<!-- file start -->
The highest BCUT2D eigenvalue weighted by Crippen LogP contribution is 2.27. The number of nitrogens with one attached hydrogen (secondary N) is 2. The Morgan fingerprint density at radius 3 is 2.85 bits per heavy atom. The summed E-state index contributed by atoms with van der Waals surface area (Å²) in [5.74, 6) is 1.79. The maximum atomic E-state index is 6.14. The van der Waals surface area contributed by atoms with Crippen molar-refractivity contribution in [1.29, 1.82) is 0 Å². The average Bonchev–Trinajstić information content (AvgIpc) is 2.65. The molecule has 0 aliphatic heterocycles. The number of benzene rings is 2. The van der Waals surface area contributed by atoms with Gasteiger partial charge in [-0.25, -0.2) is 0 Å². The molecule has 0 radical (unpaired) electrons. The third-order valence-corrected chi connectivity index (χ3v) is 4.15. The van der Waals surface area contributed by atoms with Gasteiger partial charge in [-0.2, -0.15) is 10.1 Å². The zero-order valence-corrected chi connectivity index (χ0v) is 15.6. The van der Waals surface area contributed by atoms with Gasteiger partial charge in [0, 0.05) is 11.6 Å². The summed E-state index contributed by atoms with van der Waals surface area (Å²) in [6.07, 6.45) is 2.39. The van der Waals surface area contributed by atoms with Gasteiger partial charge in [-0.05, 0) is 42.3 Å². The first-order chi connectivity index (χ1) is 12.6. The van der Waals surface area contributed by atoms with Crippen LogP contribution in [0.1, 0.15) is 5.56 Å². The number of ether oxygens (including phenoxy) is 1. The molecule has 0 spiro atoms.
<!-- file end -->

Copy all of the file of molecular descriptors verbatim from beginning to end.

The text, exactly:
The highest BCUT2D eigenvalue weighted by Crippen LogP contribution is 2.27. The number of nitrogens with one attached hydrogen (secondary N) is 2. The Morgan fingerprint density at radius 3 is 2.85 bits per heavy atom. The summed E-state index contributed by atoms with van der Waals surface area (Å²) in [5.74, 6) is 1.79. The maximum atomic E-state index is 6.14. The van der Waals surface area contributed by atoms with Crippen molar-refractivity contribution in [1.29, 1.82) is 0 Å². The average Bonchev–Trinajstić information content (AvgIpc) is 2.65. The molecule has 0 aliphatic heterocycles. The number of benzene rings is 2. The van der Waals surface area contributed by atoms with Gasteiger partial charge in [-0.25, -0.2) is 0 Å². The molecule has 0 radical (unpaired) electrons. The third-order valence-corrected chi connectivity index (χ3v) is 4.15. The van der Waals surface area contributed by atoms with Gasteiger partial charge in [-0.2, -0.15) is 10.1 Å². The zero-order valence-corrected chi connectivity index (χ0v) is 15.6. The van der Waals surface area contributed by atoms with Gasteiger partial charge in [0, 0.05) is 11.6 Å². The summed E-state index contributed by atoms with van der Waals surface area (Å²) in [6.07, 6.45) is 2.39. The van der Waals surface area contributed by atoms with Gasteiger partial charge in [-0.05, 0) is 42.3 Å². The first-order chi connectivity index (χ1) is 12.6. The van der Waals surface area contributed by atoms with Crippen LogP contribution in [0.1, 0.15) is 5.56 Å². The number of ether oxygens (including phenoxy) is 1. The molecule has 0 spiro atoms.